Java SE 9: “var” for local variables

Filed Under: Java

Oracle Corporation is going to release Java New Version: Java SE 9 around March 2017. So, I would like to deliver a series of Posts on Java SE 9 New Features. It is my third post in this series.

I have already delivered few posts on Java SE 9 New Features. Before going through this posts, please read them below :

In this post, we are going to discuss one more Java SE 9 New Feature: “var” with some simple and suitable examples.

The var for local variables

Java SE 9 is coming with “var” to define and initialise local variables. Is it a new keyword? We will discuss it in the coming section.

The main intention of this change in the Java Language is that:

  • To improve “Type Inference”.
  • To reduce verbosity in the code
  • To write clean code

Java SE 6: local variables

Before Java SE 7, to initialise local variables we use the following approach:


Map<String, List<Int>> phoneBook = new HashMap<String, List<Int>>();

Here we need to define type parameters at both ends. It looks like some verbose right.

Java SE 7: local variables

Java SE 7 has introduced a Diamond Operator to reduce some verbosity. It is represented as empty angle brackets: .

We can use this Diamond Operator at right hand side to avoid the declaring of same type parameters twice as shown below:


Map<String, List<Int>> phoneBook = new HashMap<>();

Here we are reducing some verbosity by avoiding type parameters at right hand side. However, we can observe that still some verbosity is there right.

Java SE 9: local variables

To fix this verbosity issue, Java SE 9 is coming with a new feature: “var” to define and initialise the local variables as shown below:


var phoneBook = new HashMap<String, List<Int>>();

Here Java 9 Compiler with infer the type of phoneBook reference as new HashMap<String, List<Int>>.

When we use var identifier like this to define local variables, compiler will infer it’s type automatically.

The type is inferred based on the type of the initializer. If there is no initializer, the initializer is the null literal, or the type of the initializer is not one that can be normalized to a suitable denotable type.


var list = new ArrayList<String>();  

Here Java 9 Compiler infers the type of list as ArrayList<String>, but not List<String>.


var stream =; 

Here Java 9 Compiler infers the type of list as Stream<String>.

NOTE:- Oracle Corp. is still working on this feature and they have not finalised about release of this feature in Java SE 9 or in future releases. We will wait for their updates.

Is var a Keyword?

In Java SE 9, “var” is NOT a keyword. It is a Reserved Type name. That means if our existing code uses var as a variable name, method name, or package name, then they do NOT effect with this change.

However any class name or interface will affect this change. It is very rare case and not recommended approach to use “var” as a class or interface name so this change does not effect existing code base.

Advantages of this improvement

Because of this new feature in Java 9, we will get the following benefits:

  • Avoid writing boilerplate code
  • Improve some Readability (Some time reduce Readability).
  • Reduce verbosity in the code.

Interview Questions

We have already discussed the following Java SE 9 Interview Questions in the above sections.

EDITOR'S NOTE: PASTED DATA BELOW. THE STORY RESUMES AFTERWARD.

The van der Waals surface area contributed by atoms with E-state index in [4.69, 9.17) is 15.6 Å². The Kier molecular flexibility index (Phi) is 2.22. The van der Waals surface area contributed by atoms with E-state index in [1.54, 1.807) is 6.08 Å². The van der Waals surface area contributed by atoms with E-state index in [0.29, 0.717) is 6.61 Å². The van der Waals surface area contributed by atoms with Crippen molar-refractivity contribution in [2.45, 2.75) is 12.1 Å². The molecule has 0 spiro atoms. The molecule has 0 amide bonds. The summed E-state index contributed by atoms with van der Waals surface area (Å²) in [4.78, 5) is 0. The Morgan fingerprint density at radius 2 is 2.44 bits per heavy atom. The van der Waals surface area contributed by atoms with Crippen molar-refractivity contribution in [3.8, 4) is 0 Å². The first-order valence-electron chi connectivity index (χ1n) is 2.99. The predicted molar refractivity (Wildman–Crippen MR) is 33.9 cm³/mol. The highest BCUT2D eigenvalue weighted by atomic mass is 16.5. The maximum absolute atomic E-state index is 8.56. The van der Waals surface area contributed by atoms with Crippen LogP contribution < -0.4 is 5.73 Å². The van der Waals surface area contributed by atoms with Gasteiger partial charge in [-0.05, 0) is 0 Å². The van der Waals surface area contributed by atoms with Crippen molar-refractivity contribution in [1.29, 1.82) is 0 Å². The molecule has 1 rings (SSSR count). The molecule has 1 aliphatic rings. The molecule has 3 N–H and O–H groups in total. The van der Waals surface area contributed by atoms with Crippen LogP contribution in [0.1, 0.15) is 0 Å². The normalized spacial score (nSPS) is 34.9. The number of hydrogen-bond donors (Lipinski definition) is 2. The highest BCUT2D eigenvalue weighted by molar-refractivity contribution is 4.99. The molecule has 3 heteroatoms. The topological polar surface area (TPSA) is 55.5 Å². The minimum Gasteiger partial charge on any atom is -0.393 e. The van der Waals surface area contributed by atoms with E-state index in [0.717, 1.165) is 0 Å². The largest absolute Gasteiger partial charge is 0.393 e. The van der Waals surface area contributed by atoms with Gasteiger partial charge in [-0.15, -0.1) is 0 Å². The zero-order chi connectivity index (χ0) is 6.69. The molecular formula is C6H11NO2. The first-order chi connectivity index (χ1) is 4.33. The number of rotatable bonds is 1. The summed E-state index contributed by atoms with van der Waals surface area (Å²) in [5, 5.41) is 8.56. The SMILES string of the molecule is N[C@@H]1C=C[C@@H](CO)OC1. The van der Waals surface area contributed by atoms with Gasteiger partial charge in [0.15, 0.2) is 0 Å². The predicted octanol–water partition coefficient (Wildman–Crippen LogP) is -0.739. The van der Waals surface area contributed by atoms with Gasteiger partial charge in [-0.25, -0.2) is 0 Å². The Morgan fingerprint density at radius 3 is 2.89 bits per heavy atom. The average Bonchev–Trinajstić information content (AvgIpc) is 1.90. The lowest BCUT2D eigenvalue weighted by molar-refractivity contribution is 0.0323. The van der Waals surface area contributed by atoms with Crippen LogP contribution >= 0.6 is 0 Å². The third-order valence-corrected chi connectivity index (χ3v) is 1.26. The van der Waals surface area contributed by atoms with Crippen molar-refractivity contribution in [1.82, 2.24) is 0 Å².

• What is the use of Java SE 9 var?
  • Is var a keyword?
  • Will this change effect existing code base?
  • What is the main use of Java SE 9 var?
  • How Java SE 9 var improves Type Inference?

They are considering val also to include into the language soon.

Like Scala supports “var” and “val”, Java 9 is also trying to include those constructs to improved Java Programming language.

However, Scala uses:

  • var to define variables or mutable data
  • val to define values or immutable data

That’s it all about “Java SE 9: var for local variables” concept. We will discuss some more Java SE 9 New Features in my coming posts.

Please drop me a comment if you like my post or have any issues/suggestions/type errors.

Thank you for reading my tutorials.

Happy Java SE 9 Learning!

NOTE: This feature was moved out of Java 9 and it’s part of Java 10 now. Please head over to the updated article at Java 10 Local Variable Type Inference.


  1. Sai Krishna Sahu says:

    In your examples, List is used but we cannot use Int and it should be Integer

  2. Anbu says:

    JEP 286 is it made in JDK 9 ??

    1. Rambabu says:

      No. They are still working on this.

  3. Valentino says:

    Hi Rambabu.
    I’ve downloaded java 9, but I do not get the var feature working. For example, if I write in JShell the instruction

    var list = new ArrayList();

    I get the following. Can you help, please?

    jshell> var list = new ArrayList();
    | Error:
    | cannot find symbol
    | symbol: class var
    | var list = new ArrayList();
    | ^-^

    1. Rambabu says:

      Thanks for reading my tutorials. If you go thru the whole post, you will get this note.
      Oracle Corp is still working on this feature. They have not decided yet about releasing this feature in Java 9 or next release. We will get updates soon.
      Apart from var, they are also looking to use val.


      1. James Moore says:

        It has, in fact, been decided. See the JEP at – it will NOT be making it into Java 9. Java 9 has, in fact, been released since September 21st. No additional features are added after a release. (Nevermind that it was marked feature complete December of 2016, when JEP-286 was moved to Java 10)

        1. Stephan Roch says:

          It is included in Java 10.

          1. Rambabu says:

            Yes right, initial they had plan as part of JDK 9, then moved to JDK 10. Thats why we have another post. Please check that new post.

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